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Is the luxury industry becoming too reliant on China?
A new report from A.T. Kearney finds that just 2 percent of China's population accounts for about a third of the world's luxury consumption—everything from cosmetics and private jets to jewelry, watches and handbags.
The report said that the country's importance to luxury is likely to grow in the next three to five years as China creates more wealthy consumers.
(Read more: Can the wealthy save holiday spending?)
The company said that brands such as Louis Vuitton and Gucci are leading the charge into China and now earn about a third of their global sales from Chinese customers. Add to that all of the Chinese who purchase luxury products overseas from Gucci bags in Paris and Bulgari bracelets in Manhattan—and the importance of China grows even more.
The report said that many luxury retailers are now accepting China UnionPay credit cards and are training their sales staff to speak Mandarin.
But there are three reasons to worry about China's luxury consumer.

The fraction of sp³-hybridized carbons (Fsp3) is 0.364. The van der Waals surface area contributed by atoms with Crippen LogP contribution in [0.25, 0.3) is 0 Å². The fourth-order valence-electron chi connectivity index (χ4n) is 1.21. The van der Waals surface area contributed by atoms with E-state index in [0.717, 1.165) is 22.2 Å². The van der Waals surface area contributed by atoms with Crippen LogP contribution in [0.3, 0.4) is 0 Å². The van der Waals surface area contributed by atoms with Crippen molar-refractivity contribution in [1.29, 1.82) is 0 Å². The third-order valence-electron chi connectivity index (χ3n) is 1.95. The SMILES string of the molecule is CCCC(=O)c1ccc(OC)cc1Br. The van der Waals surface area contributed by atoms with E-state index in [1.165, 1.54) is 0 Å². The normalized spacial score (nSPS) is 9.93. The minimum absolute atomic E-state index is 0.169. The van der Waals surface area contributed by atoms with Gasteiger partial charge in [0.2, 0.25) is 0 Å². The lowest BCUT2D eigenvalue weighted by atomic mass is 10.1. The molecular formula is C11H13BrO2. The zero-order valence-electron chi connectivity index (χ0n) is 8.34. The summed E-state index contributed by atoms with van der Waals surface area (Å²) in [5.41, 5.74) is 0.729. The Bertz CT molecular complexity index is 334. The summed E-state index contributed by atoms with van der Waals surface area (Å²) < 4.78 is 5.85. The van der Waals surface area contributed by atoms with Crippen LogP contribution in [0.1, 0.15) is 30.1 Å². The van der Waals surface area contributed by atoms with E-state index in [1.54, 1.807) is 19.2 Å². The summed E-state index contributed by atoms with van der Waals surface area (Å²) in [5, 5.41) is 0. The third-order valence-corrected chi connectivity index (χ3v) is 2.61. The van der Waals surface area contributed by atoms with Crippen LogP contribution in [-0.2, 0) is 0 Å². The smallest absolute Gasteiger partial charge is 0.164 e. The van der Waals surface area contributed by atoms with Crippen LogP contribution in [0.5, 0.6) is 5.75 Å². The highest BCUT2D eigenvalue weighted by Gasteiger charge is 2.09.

First, China isn't creating wealthy consumers like it used to. According to a Credit Suisse report, with economic growth slowing, the country's population of millionaires increased by only 90,000 over the past year. That's about 5 percent of the 1.7 million new millionaires created during the same period in the U.S., and much lower than the more than 200,000 millionaires created in France and Germany. China is now a global laggard when it comes to creating wealthy consumers.
(Read more: US created 90% of world's new millionaires)
The country's crackdown on corruption is also hurting. For years, luxury watches, jewelry and handbags were given as gifts to politicians in return for favors. After outraged Chinese websites started showing all of the Rolexes and Pateks on the wrists of party officials, and the government started arresting businesspeople and politicians getting rich off corruption, the buying has slowed.
A new report out Thursday from HSBC says that while the luxury watch trade in China may be stabilizing, "gifting is probably not coming back soon." It added that the rush to buy gold jewelry in China during the spring and summer also appears to be slowing.
"The gold rush has faded," the report said. One bright spot, it said, is higher-end gems and gem sets, which are expected to sell well in coming months.
(Read more: In the frame: Art becomes an asset)
The report said that overall luxury sales in China may "start to look better" in the fourth quarter with easier comparisons to last year. But global luxury companies may want to take a hard look at their exposure to such a small slice of one country.
—By CNBC's Robert Frank. Follow him on Twitter @robtfrank.